Dallas Colleges: Terrence Cody

Can Texas neutralize "Mount Cody"?

January, 4, 2010
An interesting discussion is taking shape regarding Texas' offense with quarterback Colt McCoy predominantly passing and doing so with a quick release against Alabama's vaunted defense led by ultimate run stopper, nose tackle Terrence Cody.

The thought is if McCoy is getting off quick passes, using screens and other short passes to create space, and not allowing the Crimson Tide pass rush time to get to him, then it helps to neutralize the 6-foot-5, 365-pound Cody's best asset, stopping the run. Alabama defensive coordinator Kirby Smart said the Longhorns are more balanced than it might seem.

"They're pretty stubborn with the run. They want to at least keep the run threat there so you can't turn it into a pass-rush game, which for them is wanting to stay balanced and try to run the ball," Smart said. "[Texas offensive coordinator Greg] Davis has always kind of been that way, and that allows Terrence's best assets to come out, which are to stop the run, push the pocket, knock balls down and do those kind of things."

He's right, to an extent. On the season, Texas has attempted 498 passes and 485 rushes, pretty balanced. However, McCoy is the team' second-leading rusher in yards (348) and no one's toted the football more than his 128 rushes. And plenty of those runs have come out of pass plays.

Still, Alabama expects Texas to try to establish the run with starting tailback Tre' Newton, and for Cody to gobble it up and force the Longhorns to become one-dimensional.

"It's not that he's not a good pass rusher; he is," Smart said of Cody. "But, the fact that he doesn't get an opportunity a lot of times, and your ability to sub and put guys in and out and substitute guys, he hasn't been there as much. But, we would not be as effective a running team. When you watch teams and you talk to other coaches after you play them, you talk to other SEC teams, they just can't get movement. Running game is about movement. If you can move people, you create space. And there is no space created when Cody is in there, and that's what he does best for us."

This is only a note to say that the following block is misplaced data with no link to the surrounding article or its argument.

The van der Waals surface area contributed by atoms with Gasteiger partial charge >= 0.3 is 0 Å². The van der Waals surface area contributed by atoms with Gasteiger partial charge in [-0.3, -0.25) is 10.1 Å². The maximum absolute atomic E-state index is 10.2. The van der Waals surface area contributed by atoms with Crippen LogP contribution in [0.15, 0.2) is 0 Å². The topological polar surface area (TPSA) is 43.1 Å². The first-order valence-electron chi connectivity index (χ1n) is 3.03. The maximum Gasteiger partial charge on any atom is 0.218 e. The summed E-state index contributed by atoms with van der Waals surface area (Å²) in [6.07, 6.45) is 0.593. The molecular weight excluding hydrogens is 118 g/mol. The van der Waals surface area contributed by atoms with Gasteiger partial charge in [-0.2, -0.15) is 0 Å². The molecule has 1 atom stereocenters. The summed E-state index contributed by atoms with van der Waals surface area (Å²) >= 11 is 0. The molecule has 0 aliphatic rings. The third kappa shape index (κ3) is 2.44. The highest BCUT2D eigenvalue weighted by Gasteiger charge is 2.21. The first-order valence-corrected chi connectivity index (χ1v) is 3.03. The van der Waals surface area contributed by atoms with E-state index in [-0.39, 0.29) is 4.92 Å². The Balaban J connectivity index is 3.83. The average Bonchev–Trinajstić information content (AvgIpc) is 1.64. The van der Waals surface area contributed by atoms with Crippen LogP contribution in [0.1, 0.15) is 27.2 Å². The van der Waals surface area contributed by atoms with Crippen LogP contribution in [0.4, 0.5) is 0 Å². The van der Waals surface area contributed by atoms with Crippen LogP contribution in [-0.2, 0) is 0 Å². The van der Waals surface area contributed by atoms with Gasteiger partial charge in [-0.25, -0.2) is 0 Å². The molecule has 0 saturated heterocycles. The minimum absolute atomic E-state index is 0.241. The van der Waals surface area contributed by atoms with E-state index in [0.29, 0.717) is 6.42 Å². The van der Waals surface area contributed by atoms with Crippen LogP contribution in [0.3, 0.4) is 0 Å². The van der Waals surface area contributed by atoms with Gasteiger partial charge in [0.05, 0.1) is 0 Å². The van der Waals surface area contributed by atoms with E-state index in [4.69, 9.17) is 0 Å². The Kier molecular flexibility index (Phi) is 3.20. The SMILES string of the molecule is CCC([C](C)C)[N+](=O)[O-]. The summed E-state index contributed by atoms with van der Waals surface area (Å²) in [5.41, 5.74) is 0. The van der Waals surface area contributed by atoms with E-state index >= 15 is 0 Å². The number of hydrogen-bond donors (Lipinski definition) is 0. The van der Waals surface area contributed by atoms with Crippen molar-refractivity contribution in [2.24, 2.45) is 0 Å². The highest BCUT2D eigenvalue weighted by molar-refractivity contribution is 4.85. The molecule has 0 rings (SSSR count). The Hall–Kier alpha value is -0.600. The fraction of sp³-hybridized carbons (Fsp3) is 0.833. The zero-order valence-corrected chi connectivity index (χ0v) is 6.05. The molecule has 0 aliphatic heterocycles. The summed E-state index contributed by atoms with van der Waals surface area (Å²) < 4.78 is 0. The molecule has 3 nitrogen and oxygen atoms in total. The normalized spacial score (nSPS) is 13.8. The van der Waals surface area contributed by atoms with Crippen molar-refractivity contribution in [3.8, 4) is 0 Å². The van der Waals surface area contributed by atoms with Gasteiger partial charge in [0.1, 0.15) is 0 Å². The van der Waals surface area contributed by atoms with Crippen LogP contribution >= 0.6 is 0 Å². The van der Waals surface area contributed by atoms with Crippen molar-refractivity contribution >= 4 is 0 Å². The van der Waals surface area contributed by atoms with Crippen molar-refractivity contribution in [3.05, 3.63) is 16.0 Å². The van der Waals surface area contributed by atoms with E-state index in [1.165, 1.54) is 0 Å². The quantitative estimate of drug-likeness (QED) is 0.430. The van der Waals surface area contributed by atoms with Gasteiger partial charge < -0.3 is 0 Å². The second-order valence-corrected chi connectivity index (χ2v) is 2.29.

Brown: coaches underestimated Suh

December, 23, 2009
Nebraska defensive end Ndamukong Suh led such an aggressive push that the Cornhuskers' front completely overwhelmed the Texas offensive line, leading to nine sacks of quarterback Colt McCoy.

"As coaches, we knew that Suh was a really good football player. We did not anticipate him dominating the game like he did so that’s on us as coaches, it’s not on those kids," Texas coach Mack Brown said. "If you put a young man in a position where he can’t hold up and you don’t change it then that’s us."

Texas coaches hope to have an answer for a dominant Alabama front line that has similar personnel to that of Nebraska, only Brown described Alabama as having three Suhs up front. "That's the problem," Brown said. At the forefront of Alabama's line is "Mount Cody," the Crimson Tide's 6-foot-5, 365-pound nose guard Terrence Cody.

Texas will get their one and only look at Cody on Jan. 7 when No. 2 Texas faces No. 1 Alabama in the BCS national championship at the Rose Bowl in Pasadena, Calif.

Brown joked that Cody and Co.'s performances are so fearsome that he can't show it all to his team. It's just too much to stomach.

"Everywhere you look they're knocking people down," Brown said. "We've been afraid to show it to our kids. We'll try to limit how much film we show them. Cut some plays out and go real slow with them. We're not going to feed them all of it at once."